The recent Judaism & Baseball retreat offered a lot of food for thought. Several of the panels were basically about the same thing: identity. Who should be considered Jewish for the sake of the national pastime? Are fans so desperate they’re will to forgo Halacha for the sake of a couple of high-profile athletes? Mind you, I’m not taking sides here, just stating the case. Most of the participants seemed to have quite a “wide-tent” policy in that regard.
One session was supposed to focus on Ryan Braun and the Yom Kippur dilemma, but, to be honest, I think that was just a ruse to get people to come. While the general theme was Yom Kippur, it was more about Hank Greenberg and his brave stand in the midst of the Detroit Tigers’ 1934 pennant race. A couple of little know facts: it was the only game Greenberg missed that year and it broke a consecutive-game streak shared by his fellow infielders, including second baseman Charlie Gehringer, shortstop Billy Rogell, and third baseman Marv Owen. In addition, Greenberg was just 23 at the time, so it wasn’t like he was an established veteran. I think that took an extra measure of guts. By contrast, Koufax was a star with the Dodgers when he decided to skip the first game of the 1965 World Series.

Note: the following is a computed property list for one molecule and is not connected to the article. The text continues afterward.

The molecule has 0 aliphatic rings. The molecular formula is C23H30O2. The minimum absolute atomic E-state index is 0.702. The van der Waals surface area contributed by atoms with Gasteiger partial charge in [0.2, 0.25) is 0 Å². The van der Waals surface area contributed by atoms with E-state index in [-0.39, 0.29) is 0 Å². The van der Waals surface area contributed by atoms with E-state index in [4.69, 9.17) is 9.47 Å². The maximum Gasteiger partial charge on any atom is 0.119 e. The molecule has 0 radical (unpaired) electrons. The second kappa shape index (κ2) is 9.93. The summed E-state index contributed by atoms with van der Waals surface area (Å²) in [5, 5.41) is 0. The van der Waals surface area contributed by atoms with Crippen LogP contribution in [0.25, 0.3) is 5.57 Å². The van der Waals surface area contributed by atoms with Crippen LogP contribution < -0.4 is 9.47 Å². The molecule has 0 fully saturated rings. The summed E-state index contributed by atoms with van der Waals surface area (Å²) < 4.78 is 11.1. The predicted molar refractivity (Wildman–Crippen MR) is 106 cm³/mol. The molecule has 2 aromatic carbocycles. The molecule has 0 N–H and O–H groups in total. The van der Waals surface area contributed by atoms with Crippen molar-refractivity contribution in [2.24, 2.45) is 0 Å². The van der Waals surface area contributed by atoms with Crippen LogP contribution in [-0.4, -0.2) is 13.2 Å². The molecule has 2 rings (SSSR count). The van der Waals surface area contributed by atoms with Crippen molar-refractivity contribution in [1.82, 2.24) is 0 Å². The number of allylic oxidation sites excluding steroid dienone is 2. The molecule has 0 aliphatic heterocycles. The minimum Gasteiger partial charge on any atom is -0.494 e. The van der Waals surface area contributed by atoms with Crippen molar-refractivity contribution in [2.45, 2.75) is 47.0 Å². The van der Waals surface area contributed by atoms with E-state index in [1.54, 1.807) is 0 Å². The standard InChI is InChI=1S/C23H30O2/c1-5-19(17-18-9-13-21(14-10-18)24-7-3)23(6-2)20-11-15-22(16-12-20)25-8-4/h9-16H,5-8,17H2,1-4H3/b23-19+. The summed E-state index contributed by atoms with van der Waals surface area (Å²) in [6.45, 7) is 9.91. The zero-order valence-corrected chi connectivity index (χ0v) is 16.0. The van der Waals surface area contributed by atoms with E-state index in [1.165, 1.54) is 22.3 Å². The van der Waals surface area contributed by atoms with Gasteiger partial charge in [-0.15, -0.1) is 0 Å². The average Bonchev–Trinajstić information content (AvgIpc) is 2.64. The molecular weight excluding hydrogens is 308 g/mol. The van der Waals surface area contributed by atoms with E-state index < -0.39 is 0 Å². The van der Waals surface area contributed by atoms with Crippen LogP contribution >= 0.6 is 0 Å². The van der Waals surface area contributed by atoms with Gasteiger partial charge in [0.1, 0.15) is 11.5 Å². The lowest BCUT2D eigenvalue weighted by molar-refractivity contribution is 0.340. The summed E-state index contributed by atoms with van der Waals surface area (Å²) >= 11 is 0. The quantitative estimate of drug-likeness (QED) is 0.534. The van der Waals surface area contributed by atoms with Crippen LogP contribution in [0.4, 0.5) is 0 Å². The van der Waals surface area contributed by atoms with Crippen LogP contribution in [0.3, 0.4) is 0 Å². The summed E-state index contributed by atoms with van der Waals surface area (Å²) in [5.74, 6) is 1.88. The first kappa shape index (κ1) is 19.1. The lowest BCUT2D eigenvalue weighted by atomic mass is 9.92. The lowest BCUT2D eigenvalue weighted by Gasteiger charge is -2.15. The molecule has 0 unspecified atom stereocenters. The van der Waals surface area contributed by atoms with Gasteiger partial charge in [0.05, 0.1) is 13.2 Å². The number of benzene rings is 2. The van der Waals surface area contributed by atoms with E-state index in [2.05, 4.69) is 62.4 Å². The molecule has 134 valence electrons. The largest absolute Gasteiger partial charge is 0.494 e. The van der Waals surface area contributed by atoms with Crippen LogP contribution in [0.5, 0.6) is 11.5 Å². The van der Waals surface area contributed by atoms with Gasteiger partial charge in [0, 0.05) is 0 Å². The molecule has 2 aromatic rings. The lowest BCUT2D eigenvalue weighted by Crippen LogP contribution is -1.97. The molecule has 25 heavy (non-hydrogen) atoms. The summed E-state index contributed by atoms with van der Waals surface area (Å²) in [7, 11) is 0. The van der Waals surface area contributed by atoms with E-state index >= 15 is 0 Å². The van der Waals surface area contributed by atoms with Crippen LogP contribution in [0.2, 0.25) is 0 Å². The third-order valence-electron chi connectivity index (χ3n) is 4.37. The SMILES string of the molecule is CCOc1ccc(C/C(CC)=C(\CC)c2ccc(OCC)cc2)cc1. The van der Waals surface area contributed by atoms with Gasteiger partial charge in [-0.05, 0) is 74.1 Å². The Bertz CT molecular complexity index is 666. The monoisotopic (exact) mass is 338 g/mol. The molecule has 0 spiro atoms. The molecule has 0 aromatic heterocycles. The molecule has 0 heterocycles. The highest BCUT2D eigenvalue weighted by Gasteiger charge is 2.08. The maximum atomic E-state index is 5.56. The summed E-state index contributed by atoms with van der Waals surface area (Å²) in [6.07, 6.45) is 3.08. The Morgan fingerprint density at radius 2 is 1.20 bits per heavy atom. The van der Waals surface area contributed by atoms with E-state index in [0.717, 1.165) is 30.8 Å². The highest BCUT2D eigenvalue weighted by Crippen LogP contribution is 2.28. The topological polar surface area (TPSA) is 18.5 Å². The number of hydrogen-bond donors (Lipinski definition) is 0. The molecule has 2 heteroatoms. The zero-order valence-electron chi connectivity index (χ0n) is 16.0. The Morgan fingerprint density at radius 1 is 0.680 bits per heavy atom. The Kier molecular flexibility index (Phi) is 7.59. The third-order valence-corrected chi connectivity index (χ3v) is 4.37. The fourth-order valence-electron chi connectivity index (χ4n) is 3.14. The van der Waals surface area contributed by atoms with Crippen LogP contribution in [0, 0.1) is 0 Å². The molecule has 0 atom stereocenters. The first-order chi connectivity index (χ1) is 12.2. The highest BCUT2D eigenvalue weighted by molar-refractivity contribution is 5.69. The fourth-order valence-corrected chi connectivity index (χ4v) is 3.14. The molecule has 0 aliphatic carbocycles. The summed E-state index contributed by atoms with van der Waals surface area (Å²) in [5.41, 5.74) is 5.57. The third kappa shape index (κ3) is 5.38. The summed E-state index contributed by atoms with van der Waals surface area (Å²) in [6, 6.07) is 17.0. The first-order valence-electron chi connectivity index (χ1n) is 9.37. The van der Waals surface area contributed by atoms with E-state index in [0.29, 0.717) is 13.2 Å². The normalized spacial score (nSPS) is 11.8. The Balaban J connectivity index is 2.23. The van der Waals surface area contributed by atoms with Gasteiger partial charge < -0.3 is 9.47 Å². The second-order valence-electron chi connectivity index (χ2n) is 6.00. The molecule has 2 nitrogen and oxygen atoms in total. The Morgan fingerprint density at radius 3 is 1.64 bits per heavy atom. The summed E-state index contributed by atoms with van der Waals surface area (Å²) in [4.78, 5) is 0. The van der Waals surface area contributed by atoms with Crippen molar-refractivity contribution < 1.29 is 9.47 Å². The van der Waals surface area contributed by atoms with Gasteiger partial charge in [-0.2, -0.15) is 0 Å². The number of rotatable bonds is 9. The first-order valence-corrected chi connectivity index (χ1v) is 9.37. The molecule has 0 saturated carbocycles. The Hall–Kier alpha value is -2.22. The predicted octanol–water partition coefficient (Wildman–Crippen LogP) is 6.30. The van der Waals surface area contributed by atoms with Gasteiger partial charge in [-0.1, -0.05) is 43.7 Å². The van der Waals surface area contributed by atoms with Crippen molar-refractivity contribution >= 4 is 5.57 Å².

At the retreat, Rabbi Michael Paley noted that Greenberg, and I’m paraphrasing here, explained Jews to America, especially those that had little knowledge of the religion. He refuted the canard that Jews were bookish and weak. Koufax, on the other hand, according to Paley, explained Jews to Jews, a fascinating concept. By the 1960s, Jews had become much more assimilated into American culture, and some second- and third-generation kids were losing touch with the faith of their parents. So when Koufax, parents could point to him as an example of enjoying all the benefits of life in the good old US of A, but still maintaining ties. In short, Koufax made it cool to be Jewish.
All this is a roundabout way of announcing the launch of a couple of new projects. The first is a JML timeline, which puts in perspective who played when, and with whom. The heavy lifting is done; all the names and years have been entered into a spreadsheet. The difficult part is putting it into an attractive, or at least palatable, form. Any suggestions?
The second is somewhat a cross between the timeline and the Yom Kippur dilemma, and will take longer: By using the timeline in conjunction with a perpetual Hebrew calendar and game logs from sources like Baseball-Reference.com and Retrosheet, I plan to see just who faced the YKD and what they ended up doing. Again, this is just for informational purposes, no judgments.